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DukeEngage: Kaihura, Uganda

What is Duke Engage?

In the summer of 2019, I participated in a Duke Engage program in conjunction with Duke Engineers for International Development (DEID) in Kaihura, Uganda. As a Zimbabwean-born immigrant in the US, I’ve held an interest in learning different approaches towards investing in the African continent despite living in the States. Our team of 9 students worked with a local NGO, Bringing Hope to the Family (BHTF), for three main goals: aid in the construction of a nearby bridge, volunteer at the local clinic, and teach at the regional primary school. Because I applied via DEID, I was on the local construction team for the majority of my time there where we collaborated with a team of local builders to complete the bridge to aid in travel during the rainy season. While staying there we soon learned that the primary school wanted to paint their outside walls, so I and a few of my peers painted images that would encourage the students to learn when outside the classroom. Additionally, I had the opportunity to direct a short film to promote BHTF and its mission. Being the only Duke student with African roots played a significant role in my ability to contextualize and be a liaison of sorts between my Ugandan and DukeEngage peers. These experiences taught me much about adaptability, tailoring an end product to the needs of a client, and conflict resolution.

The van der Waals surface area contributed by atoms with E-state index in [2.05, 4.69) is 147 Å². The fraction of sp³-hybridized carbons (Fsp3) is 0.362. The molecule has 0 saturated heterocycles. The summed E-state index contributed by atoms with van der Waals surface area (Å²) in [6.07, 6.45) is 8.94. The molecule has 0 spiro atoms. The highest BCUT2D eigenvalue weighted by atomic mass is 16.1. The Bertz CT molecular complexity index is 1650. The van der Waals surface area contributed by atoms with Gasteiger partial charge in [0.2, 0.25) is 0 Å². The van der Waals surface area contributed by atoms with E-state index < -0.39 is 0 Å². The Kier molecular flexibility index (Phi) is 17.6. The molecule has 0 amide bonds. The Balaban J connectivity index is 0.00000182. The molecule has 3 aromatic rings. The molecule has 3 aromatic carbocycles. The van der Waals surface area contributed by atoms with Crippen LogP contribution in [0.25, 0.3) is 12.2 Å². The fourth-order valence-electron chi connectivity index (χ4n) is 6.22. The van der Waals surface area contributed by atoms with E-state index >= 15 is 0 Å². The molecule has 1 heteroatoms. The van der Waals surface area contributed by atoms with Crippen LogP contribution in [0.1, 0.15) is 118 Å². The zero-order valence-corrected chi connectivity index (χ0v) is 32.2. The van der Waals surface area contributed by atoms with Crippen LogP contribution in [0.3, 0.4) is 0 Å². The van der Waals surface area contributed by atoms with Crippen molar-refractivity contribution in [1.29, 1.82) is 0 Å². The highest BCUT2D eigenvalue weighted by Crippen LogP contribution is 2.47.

Really, it was a summer of doing some of the odd and difficult jobs that BHTF wouldn’t otherwise have the time or resources to do given that it’s running an organization so integral to the wellbeing of its community.  I can say, without a doubt, that this was one of the best experiences of my life: not because of what I did, but the people I met and the lessons I learned along the way.

 

Listen to the audio above to hear more about my Duke Engage Experienc.

 

I value this experience above any course or opportunity here at Duke. BHTF does exceptional work in Kaihura to support members of its community. They do so in a way that requires immense resourcefulness, grit, and generosity. Each of the images you see in this artifact reflects some small aspect of our time in Kaihura. We didn’t take many images while there, it felt a little out of place to do so. But I hope the moments we did capture give a glimpse of our experience.